Friday, November 22, 2013

Article #270 Plant a Seed/Mentor


            In the frantic world that rushes around at break neck speeds, there is still a need to plant a seed in the thoughts of another individual whether they are friends, family or strangers. I love the opportunity to teach a class for a club, community education, my church or just to share a personal experience with a friend. Seeing the light go on in someone eyes as they understand a principle or truth that they can then apply to improve their life makes my day. Helping others progress is a challenge, and a blessing when it happens. 
            Unfortunately it’s usually easier to do this with individuals not in your own family. Not sure why that is, but complete strangers sometimes can grasp your meaning and apply it to their life more easily than those closest to you. Your own grown children are an example of this. Maybe you’ve spent too many years together as you tried to teach and rear them. Grandchildren or nieces/nephews are a fresh opportunity to try again to be an effective influence on their development. Hopefully you and their parents share the same lifestyle and values, then you can work as a team.
            What is a mentor? An adviser, counselor, guide, tutor or teacher usually older and more experienced who provides advice and support to and watches over and fosters the progress of a younger less experienced person. (Encarta World English Dictionary) In the past, youth generally young boys were apprenticed to a skilled person in the community to learn a trade: woodworking, carpentry, printing, etc. A youth would work daily under close supervision with his mentor to learn the basics of an occupation. Girls in those days learned from their mothers and grandmothers how to run a household which included: cooking, cleaning, rearing children as well as gardening, weaving, spinning, etc. Labor was more clearly divided in the past. Both girls and boys were being prepared for their ADULT roles which aren't as clear nowadays in our society. Expectations were clear and goals were set to achieve them.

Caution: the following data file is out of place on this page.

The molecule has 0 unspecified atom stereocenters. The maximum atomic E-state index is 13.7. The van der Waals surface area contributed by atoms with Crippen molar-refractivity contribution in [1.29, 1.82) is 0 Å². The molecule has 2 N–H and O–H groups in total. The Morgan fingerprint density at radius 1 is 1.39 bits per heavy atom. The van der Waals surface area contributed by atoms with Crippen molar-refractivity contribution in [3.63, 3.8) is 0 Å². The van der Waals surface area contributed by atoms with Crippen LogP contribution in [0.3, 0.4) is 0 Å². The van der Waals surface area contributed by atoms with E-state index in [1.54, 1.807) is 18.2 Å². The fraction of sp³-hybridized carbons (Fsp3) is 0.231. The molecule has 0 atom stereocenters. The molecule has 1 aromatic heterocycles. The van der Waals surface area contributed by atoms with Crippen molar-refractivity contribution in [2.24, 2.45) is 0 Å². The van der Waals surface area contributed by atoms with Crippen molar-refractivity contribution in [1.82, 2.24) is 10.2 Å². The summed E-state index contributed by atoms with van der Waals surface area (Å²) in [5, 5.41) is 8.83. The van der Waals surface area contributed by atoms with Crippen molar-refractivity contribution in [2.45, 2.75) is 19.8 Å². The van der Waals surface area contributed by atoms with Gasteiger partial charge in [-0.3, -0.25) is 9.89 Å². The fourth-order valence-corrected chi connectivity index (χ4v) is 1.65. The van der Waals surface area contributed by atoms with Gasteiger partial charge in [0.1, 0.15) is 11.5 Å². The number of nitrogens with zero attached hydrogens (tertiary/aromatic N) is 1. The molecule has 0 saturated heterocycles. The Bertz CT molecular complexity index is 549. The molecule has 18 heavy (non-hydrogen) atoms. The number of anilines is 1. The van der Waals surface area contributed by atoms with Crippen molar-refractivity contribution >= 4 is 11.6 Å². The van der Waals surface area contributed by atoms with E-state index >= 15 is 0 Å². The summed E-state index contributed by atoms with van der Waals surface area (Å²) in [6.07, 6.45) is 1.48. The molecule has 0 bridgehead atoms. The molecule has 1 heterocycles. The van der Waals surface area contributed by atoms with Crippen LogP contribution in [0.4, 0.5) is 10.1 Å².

We could use more mentoring today. Some modern youth get lost in the options available after high school graduation-if they graduate. College or technical training programs have multiplied in variety and subjects. All it takes is that spark of interest from the young person and encouragement from family and friends. Our youth could use more mentoring from loved ones or volunteers for organizations that work with teens. NEXT TIME: Too Many Options?

2 comments:

Sandy Carlson said...

This is a nice post. I think kids love to have older folks around, to be assured they belong in the big picture.

Kay said...

Our school district began a mentoring program for new teachers a few years before I retired and I think it was really helpful. When I started teaching I could have used a mentor. Young children would also benefit from having someone who could care for them and guide them through their young years.